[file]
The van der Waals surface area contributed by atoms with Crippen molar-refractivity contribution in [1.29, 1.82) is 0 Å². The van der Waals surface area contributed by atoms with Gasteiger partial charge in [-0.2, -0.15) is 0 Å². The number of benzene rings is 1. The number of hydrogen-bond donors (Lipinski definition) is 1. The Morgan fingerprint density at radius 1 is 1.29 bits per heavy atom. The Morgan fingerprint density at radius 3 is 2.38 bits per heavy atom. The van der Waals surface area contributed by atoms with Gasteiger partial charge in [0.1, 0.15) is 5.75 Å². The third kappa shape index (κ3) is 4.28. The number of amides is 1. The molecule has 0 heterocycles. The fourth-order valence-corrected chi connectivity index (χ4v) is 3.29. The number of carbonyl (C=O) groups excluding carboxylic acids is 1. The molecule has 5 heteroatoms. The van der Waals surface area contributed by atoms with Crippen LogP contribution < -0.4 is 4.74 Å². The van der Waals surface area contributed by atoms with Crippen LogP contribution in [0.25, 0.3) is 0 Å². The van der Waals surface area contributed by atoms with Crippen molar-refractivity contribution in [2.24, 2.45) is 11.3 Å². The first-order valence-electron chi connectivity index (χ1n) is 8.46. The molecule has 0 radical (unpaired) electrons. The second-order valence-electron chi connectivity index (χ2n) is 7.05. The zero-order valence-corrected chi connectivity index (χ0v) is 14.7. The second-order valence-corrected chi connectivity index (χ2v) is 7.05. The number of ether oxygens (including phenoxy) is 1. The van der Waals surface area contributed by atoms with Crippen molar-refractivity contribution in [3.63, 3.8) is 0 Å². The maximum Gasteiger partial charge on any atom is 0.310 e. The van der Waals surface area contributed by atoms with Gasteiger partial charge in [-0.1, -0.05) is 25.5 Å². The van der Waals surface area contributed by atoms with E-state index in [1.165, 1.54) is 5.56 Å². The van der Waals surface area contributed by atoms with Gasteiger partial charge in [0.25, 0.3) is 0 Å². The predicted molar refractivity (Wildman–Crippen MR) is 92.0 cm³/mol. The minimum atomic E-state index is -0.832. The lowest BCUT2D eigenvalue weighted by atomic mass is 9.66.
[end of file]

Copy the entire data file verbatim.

The van der Waals surface area contributed by atoms with Crippen molar-refractivity contribution in [1.29, 1.82) is 0 Å². The van der Waals surface area contributed by atoms with Gasteiger partial charge in [-0.2, -0.15) is 0 Å². The number of benzene rings is 1. The number of hydrogen-bond donors (Lipinski definition) is 1. The Morgan fingerprint density at radius 1 is 1.29 bits per heavy atom. The Morgan fingerprint density at radius 3 is 2.38 bits per heavy atom. The van der Waals surface area contributed by atoms with Gasteiger partial charge in [0.1, 0.15) is 5.75 Å². The third kappa shape index (κ3) is 4.28. The number of amides is 1. The molecule has 0 heterocycles. The fourth-order valence-corrected chi connectivity index (χ4v) is 3.29. The number of carbonyl (C=O) groups excluding carboxylic acids is 1. The molecule has 5 heteroatoms. The van der Waals surface area contributed by atoms with Crippen LogP contribution < -0.4 is 4.74 Å². The van der Waals surface area contributed by atoms with Crippen LogP contribution in [0.25, 0.3) is 0 Å². The van der Waals surface area contributed by atoms with Crippen molar-refractivity contribution in [2.24, 2.45) is 11.3 Å². The first-order valence-electron chi connectivity index (χ1n) is 8.46. The molecule has 0 radical (unpaired) electrons. The second-order valence-electron chi connectivity index (χ2n) is 7.05. The zero-order valence-corrected chi connectivity index (χ0v) is 14.7. The second-order valence-corrected chi connectivity index (χ2v) is 7.05. The number of ether oxygens (including phenoxy) is 1. The van der Waals surface area contributed by atoms with Crippen molar-refractivity contribution in [3.63, 3.8) is 0 Å². The maximum Gasteiger partial charge on any atom is 0.310 e. The van der Waals surface area contributed by atoms with Gasteiger partial charge in [-0.1, -0.05) is 25.5 Å². The van der Waals surface area contributed by atoms with E-state index in [1.165, 1.54) is 5.56 Å². The van der Waals surface area contributed by atoms with Gasteiger partial charge in [0.25, 0.3) is 0 Å². The predicted molar refractivity (Wildman–Crippen MR) is 92.0 cm³/mol. The minimum atomic E-state index is -0.832. The lowest BCUT2D eigenvalue weighted by atomic mass is 9.66.